New Study Shows That BPA Makes Your Body Store Fat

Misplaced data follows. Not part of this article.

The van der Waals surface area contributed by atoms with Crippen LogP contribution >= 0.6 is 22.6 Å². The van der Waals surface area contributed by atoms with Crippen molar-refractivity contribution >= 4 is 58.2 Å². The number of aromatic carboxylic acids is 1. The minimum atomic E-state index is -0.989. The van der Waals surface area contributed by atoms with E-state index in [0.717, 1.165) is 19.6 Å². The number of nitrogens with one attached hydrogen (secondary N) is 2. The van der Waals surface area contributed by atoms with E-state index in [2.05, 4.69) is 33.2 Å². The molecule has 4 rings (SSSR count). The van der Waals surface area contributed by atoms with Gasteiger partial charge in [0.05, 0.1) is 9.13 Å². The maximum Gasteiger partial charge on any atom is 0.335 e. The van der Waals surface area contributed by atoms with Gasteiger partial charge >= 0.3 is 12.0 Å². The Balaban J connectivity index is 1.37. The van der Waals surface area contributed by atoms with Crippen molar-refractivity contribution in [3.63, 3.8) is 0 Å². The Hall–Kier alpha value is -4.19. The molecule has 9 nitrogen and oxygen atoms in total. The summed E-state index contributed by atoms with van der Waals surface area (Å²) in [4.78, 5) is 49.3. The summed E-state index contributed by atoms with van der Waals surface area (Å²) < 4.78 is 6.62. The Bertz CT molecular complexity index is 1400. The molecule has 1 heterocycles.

It was once assumed that Bisphenol-A (BPA) is safely broken down by the human body, new research from Health Canada suggests this isn't true at all. BPA is found in most food packaging. Because it exists so close to our food products, it is very easy for it to turn up in our bodies. Most people have been found to carry trace elements of BPA simply because it is in things we touch on a frequent basis. What's more, BPA can enter our bodies through dust in the air or contaminated water. For years we've been told that our body is able to metabolize it but now it appears that our bodies turn BPA into a substance that promotes obesity. Within six hours of exposure, our livers metabolize most of the BPA (80-90%) into a metabolite known as BPA Glucuronide. In the study, researchers treated human and mouse cells with BPA Glucuronide and found that these treated cells had “a significant increase in lipid accumulation." This is a problem because, BPA-Glucuronide is “not an inactive metabolite as previously believed, but is in fact biologically active” says Health Canada. Scientists are unclear as to why our body processes this chemical the way that it does but believe that it may be because this compound mimics our body's estrogen hormones. As for why it makes you gain and hold fat, Professor Thomas Zoeller of the University of Massachusetts, suggests that BPA Glucuronide may be “hitting certain receptors in cells”.   While the results of this study are disturbing, this is really just the beginning. This study looked at only one, isolated health effect. BPA Glucuronide may be impacting your health in ways we haven't even imagined! Steve Hentges, a spokesperson for the American Chemistry Council, defends BPA by saying that the doses used in the study were concentrations far higher than those produced by consumer exposure, and while this is indeed true, Health Canada is a regulatory agency and the fact that they are testing something that has been assumed safe is significant. Laura Vandenburd, an assistant professor of environmental health at the University of Massachesetts Amhurst, says  “Health Canada is a regulatory body and this is pretty forward thinking science... Hopefully this is a bell that can ring for scientists working for other regulatory agencies.” What do you think? Do these results make you nervous? Do you think it is important for science to continue looking into chemicals we've previously assumed were safe? Source: Healthy Holistic Living  

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